March 3, 1997
Oklahoma City, Oklahoma

We are pleased with the opportunity to provide comment on the revisions proposed by the U.S. Environmental Protection Agency (EPA) to the National Ambient Air Quality Standards (NAAQS) for ozone and particulate matter. The Kansas Department of Health and Environment has a critical interest in the proposals both as an agency responsible for implementing many of the air quality programs affected by the proposals, as well as the state-level agency in Kansas responsible for developing and implementing statewide programs designed to protect the public health in our state. It goes without saying, that the protection of the health of the citizens of Kansas is of paramount importance to our agency and our state. On this basis, our comments are presented primarily from the perspective of an implementing agency. The health effects research referenced by the EPA has not been the subject of critical review by our agency.

The state of Kansas is proud of its air quality and recognizes the importance of clean air to the health of its citizens, its environment, and its economy. Kansas is currently attainment for all ambient air quality standards statewide. Past successes are attributed to the ability of local, state, and federal government agencies across the state to work effectively with affected business interests, special interest groups, and the general public to promote improvements in air quality. These relationships are critical to continued success in our air quality programs.

Although many questions remain relative to the technical requirements and implementations costs for these complex proposals, our most fundamental concerns lie in two areas.

The first of these involves the shortage of information and apparent inconsistencies in that information which is available on the characteristics and origins of the particles targeted by the proposal to establish a new fine particle particulate matter (PM-2.5) standard. The particles of greatest concern are being distinguished from the coarse particles currently regulated on the basis that they are characteristically different (e.g., combustion-related, soluble, chemically-reactive, etc.) and that they originate from different sources including processes that result in the formation of secondary particles from gaseous precursors. However, emission information pertaining to the sources of~f primary~~ PM-2.5 particles indicates that a significant overlap occurs between the fine and coarse fractions of many sources of fugitive dust; including paved roads, unpaved roads, and windblown dust. This confusion has been exacerbated by the lack of PM-2.5 air monitoring data in rural states. As a result, the fugitive dust component of PM-2.5 emissions in the rural areas of the United States may represent a source of exposure not intended to be implicated as a target of concern by the health studies completed primarily in the larger urban areas of the United States. It seems apparent that adequate study has not been completed of the sources and health implications of exposure to PM-2.5 particles in rural areas. Because of these concerns, our agency will be providing comment to EPA that additional speciated air monitoring information be collected to assess the role of fugitive dust in the PM-2.5 standard proposal and to more accurately characterize the particles of concern. Ideally, this information would be available prior to ~final decision-making on the new particulate matter standard.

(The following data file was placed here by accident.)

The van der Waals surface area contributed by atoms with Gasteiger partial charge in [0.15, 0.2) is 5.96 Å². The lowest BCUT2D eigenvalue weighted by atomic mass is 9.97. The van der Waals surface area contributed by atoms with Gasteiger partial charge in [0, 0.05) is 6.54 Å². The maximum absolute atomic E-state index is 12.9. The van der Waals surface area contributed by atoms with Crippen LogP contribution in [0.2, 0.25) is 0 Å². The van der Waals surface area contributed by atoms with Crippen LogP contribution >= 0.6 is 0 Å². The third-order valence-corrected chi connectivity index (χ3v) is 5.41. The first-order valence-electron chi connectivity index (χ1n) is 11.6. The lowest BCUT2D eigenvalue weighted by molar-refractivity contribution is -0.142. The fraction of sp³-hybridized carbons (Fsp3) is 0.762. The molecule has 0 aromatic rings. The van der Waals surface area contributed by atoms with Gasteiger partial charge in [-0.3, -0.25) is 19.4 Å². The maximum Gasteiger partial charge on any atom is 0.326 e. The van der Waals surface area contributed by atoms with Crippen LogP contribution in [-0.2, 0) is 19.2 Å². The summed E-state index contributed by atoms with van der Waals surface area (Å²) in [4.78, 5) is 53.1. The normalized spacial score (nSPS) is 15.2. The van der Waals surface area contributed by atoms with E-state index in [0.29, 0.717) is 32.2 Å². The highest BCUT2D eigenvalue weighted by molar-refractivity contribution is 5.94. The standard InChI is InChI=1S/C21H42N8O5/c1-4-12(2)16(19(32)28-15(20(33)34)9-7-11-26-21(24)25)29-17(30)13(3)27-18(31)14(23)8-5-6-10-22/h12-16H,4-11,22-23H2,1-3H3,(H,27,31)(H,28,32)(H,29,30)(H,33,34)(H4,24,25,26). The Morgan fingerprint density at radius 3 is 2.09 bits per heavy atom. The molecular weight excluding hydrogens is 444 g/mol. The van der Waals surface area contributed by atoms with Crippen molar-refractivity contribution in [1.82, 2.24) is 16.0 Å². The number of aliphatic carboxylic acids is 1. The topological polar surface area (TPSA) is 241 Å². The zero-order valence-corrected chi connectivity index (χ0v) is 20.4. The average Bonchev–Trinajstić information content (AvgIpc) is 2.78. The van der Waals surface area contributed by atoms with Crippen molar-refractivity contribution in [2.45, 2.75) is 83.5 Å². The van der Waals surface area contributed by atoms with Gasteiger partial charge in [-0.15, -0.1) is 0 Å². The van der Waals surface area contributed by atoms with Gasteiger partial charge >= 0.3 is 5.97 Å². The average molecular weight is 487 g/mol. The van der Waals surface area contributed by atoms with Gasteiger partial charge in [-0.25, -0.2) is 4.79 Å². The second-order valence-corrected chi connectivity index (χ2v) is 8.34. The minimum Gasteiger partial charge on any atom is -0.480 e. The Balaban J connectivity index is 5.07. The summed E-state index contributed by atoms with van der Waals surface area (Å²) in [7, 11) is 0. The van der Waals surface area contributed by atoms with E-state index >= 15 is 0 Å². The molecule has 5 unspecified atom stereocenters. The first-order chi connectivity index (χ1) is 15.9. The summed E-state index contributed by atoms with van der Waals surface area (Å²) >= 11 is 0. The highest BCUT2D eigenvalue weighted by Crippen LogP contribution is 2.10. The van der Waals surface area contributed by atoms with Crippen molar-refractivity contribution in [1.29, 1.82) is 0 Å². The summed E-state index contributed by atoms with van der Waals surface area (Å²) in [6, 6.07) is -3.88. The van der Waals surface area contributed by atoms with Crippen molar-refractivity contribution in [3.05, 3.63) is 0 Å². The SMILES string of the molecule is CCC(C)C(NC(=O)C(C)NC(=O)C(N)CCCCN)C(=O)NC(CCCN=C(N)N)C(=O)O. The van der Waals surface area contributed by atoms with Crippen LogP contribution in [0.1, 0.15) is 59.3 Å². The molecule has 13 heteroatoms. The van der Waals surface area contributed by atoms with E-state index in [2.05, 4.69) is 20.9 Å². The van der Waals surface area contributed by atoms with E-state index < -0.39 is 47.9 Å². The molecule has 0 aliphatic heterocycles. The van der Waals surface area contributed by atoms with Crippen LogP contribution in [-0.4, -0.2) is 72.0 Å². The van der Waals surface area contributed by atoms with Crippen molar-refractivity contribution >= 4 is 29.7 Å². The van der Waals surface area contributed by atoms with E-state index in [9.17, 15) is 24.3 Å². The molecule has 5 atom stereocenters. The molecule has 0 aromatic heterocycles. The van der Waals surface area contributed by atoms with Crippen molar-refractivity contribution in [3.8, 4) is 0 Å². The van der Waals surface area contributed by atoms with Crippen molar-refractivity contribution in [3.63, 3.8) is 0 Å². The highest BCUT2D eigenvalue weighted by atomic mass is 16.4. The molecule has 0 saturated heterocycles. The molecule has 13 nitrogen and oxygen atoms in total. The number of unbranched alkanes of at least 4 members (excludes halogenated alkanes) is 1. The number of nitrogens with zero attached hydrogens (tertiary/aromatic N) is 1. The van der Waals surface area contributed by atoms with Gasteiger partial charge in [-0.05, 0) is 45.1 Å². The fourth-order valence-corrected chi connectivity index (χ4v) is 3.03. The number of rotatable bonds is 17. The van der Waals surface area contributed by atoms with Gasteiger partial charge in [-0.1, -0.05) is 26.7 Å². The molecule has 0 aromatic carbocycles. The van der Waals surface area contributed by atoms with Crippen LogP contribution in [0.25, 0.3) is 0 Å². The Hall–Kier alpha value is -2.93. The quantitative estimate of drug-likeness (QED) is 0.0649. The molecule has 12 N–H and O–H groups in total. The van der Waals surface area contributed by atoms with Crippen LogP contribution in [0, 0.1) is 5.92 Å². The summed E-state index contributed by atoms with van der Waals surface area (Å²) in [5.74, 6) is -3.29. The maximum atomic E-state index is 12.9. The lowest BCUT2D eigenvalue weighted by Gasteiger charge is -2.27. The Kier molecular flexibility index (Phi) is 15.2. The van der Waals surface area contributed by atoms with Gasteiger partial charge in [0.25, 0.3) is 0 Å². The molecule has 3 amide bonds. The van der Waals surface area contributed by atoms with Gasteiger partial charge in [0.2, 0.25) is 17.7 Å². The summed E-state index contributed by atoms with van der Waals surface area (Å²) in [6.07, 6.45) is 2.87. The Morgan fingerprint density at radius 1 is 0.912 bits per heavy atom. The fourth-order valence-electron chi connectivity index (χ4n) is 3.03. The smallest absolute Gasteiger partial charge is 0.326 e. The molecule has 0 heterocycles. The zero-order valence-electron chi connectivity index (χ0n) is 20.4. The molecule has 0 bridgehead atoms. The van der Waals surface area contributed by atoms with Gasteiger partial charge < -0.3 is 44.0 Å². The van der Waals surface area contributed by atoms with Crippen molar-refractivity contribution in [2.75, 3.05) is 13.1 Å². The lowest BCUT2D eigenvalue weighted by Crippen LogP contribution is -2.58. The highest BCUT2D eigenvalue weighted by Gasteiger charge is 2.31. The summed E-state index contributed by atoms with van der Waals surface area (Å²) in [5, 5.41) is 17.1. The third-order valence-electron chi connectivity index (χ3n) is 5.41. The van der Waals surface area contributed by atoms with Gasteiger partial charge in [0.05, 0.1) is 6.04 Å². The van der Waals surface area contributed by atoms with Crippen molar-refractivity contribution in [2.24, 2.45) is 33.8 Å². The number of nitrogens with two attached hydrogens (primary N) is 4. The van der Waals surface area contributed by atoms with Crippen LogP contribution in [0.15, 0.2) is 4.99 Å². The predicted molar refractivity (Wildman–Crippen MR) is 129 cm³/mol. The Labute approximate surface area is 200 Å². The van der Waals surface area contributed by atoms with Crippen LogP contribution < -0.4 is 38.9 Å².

Our second major area of concern involves the potential impact of the proposed revision to the ozone standard in Kansas City. Historically, ozone has been a concern in Kansas primarily in the metropolitan area of Kansas City. A five-county area in Kansas City (including Johnson and Wyandotte counties in Kansas) was declared an ozone nonattainment area in the late 1970's and remained as such until 1992 when the area was federally-approved for redesignation to attainment. In order to gain attainment status, the states of Kansas and Missouri were required to demonstrate to EPA that compliance with the standard could be maintained into the future and a long-term maintenance plan was approved. Hot weather conditions experienced during the summer of 1995 resulted in a total of nine exceedances of the standard spread across four of the six ozone monitoring sites maintained throughout the five-county area. These exceedances resulted in a regulatory violation at one of the monitoring locations. The resulting violation triggered implementation of contingency provisions in the maintenance plan designed to respond to future findings of air quality problems. This response was organized through a regional air quality forum consisting of a broad coalition of interested parties including state, local, and federal government representatives, local businesses, environmental groups, and members of the public. A series of recommendations for enhancements to the emission control, transportation management, and air-related public education programs in Kansas City emerged from this group. These recommendations include actions above those required as the minimum in the maintenance plan approved for the area. Forum members arrived at a clear consensus that continued progress to prevent further air quality problems in Kansas City was in the best interest of the city now and in the future. State and local governments (including the regional planning organization) are currently preparing plans and adopting regulations to implement the recommendations of the Kansas City air quality forum.